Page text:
Hyppolite portrays the
gods who paint through his hand. These Haitian gods, painted and
painters, live simultaneously on earth and in heaven and hell: Capable
of good and evil, they offer their children vengeance and solace.
Not all have come from Africa. Some
were born here, like Baron Samedi, god of solemn stride, master of
poisons and graves, his blackness enhanced by top hat and cane. That
poison should kill and the dead rest in peace depends upon Baron Samedi.
He turns many dead into zombies and condemns them to slave labor.
Zombies—dead people who have lost
their souls—have a look of hopeless stupidity. But in no time they can
escape and recover their lost lives, their stolen souls. One little
grain of salt is enough to awaken them. And how can salt be lacking in
the home of slaves who defeated Napoleon and founded freedom in America
(Galeano 1988: 124-5).
25, 2006 - Seminar.
Adam Malka, The Haitian Evolution: Diasporan
Consciousness and Emigration in Nineteenth Century America (to access this paper, contact Toni Pressley-Sanon
for required username and password)
30, 2005 - Seminar. Venue: 336 Ingraham | Time: 3-5 p.m.
Professor Madeleine Wong, Neither Here Nor There?: Negotiating Belonging
and Betweenness in the Ghanaian Diaspora
28, 2005 - Roundtable: Why Is France Burning? Venue: 206 Ingraham
| Time: 3-5 p.m.
For several weeks now,
(sub)urban violence in France has grabbed the headlines. In order to
try to make sense of these events, faculty members interested in the
study of France from several disciplines have organized a roundtable
on Monday November 28, 3-5 pm, 206 Ingraham. Sponsoring units: Department
of French & Italian, Department of History, Department of Sociology,
Center for Interdisciplinary French Studies, Center for European Studies,
and the African Diaspora & the Atlantic World Research Circle.Participants
and Tentative Titles:
- Gilles Bousquet (Dean, International
Studies/French & Italian), Welcome Remarks & Introductions
- Richard Keller (History of Science/Medical
History & Bioethics), "Immigration and the Banlieue: Sites of Memory,
Sites of Pathology."
- Ivan Ermakoff (Sociology), "Discrimination,
Denial and Contempt."
- Deborah Jenson (French & Italian),
"The 'Pétroleurs' of the Fifth Republic: Insurgency, Alterity, and
Memory in France."
- Laird Boswell (History), "Why
now, why there, and what next?"
- Aliko Songolo (French & Italian/African
Languages & Literature), "L'Afrance."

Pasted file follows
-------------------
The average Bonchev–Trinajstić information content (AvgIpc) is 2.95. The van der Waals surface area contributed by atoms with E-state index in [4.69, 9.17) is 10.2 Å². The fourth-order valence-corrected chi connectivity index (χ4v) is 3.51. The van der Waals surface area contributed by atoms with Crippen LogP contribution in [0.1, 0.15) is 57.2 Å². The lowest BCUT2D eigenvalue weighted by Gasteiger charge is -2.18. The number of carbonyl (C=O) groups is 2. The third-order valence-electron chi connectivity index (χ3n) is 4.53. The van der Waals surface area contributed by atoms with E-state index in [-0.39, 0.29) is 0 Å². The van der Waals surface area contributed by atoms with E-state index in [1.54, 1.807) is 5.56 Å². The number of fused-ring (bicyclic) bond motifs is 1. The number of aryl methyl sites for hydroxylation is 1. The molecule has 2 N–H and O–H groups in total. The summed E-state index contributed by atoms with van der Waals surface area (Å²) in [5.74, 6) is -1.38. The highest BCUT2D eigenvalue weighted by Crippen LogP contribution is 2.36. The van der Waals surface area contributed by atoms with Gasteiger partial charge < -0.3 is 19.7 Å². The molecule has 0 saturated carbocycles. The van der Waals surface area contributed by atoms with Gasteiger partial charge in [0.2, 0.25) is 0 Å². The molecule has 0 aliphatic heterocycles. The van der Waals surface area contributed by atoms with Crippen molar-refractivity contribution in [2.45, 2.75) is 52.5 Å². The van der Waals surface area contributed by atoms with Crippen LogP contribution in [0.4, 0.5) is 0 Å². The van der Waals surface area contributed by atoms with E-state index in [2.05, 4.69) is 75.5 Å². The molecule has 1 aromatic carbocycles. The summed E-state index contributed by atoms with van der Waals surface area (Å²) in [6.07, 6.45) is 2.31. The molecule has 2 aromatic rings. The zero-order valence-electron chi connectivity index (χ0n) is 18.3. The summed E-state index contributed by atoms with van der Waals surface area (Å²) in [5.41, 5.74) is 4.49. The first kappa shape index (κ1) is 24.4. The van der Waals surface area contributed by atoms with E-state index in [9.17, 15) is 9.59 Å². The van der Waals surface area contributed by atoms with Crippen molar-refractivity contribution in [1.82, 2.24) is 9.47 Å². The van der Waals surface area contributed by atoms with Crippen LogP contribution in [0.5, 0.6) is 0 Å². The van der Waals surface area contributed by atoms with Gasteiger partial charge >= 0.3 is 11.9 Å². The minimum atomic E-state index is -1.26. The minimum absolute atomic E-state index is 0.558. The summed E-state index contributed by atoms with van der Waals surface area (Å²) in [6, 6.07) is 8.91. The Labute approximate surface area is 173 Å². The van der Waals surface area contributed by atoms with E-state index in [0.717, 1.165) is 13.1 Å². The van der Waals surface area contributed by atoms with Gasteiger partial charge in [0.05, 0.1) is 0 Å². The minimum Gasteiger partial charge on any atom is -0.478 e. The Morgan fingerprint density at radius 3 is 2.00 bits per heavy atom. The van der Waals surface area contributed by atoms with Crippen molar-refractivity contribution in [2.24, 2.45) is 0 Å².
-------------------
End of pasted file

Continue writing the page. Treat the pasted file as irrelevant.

- Florence Bernault (History), "Colonial
Debt and Paternalism."
The dialectic of master
and slave in Hegel's model of unhappy consciousness was deeply informed,
according to Susan Buck-Morss in "Hegel and Haiti," by the philosopher's
reading of news stories about the revolution by slaves in the French
colony of Saint-Domingue (which subsequently became the nation of Haiti).
To make this case, Buck-Morss examined the unusually extensive media
coverage of Saint-Domingue in the newspaper Minerva between 1804 and
1805. Buck-Morss' analysis of the diffusion and reception of information
about Haiti in the German media raises the question of the intellectual
reception of the Haitian Revolution in other countries, notably France.
Yet the significance of the reception of news of the revolution cannot
be properly understood without considering the more fundamental question
of how news was produced within and exported from Saint-Domingue during
the revolution, and what role the ex-slaves played in disseminating
their political demands and interpretations of events. In reconstructing
that role, I argue that the discursive agency manifested by ex-slaves
in proclamations, official correspondence, and other published statements
in the media represents an important dimension of nineteenth-century
decolonization and a historical "first" within the African slave diaspora.
26 - September 25, 2005
- Exhibition of -- and lectures on -- Siddi quilts
The quilts, created by the Siddi people
who are descendants of enslaved Africans taken to India, will be on
display at the SoHE Gallery of Design in the Human Ecology Building.
Our own Henry Drewal, Evjue-Bascom Professor of African and African
Diaspora Arts in the Department of Art History, founded the Siddi
Women’s Quilting Cooperative in 2004.
Professor Drewal will
give a talk on the Siddis at the African Studies Program’s Sandwich
Seminar on September 14th at noon in room 206 Ingraham Hall. The lecture
is entitled “The Siddis (Africans) of India: Arts and Agency”. Professor
Drewal will talk about the exhibition and the quilting cooperative on
Sept. 18th at 2 pm in room 21 in the Human Ecology Building.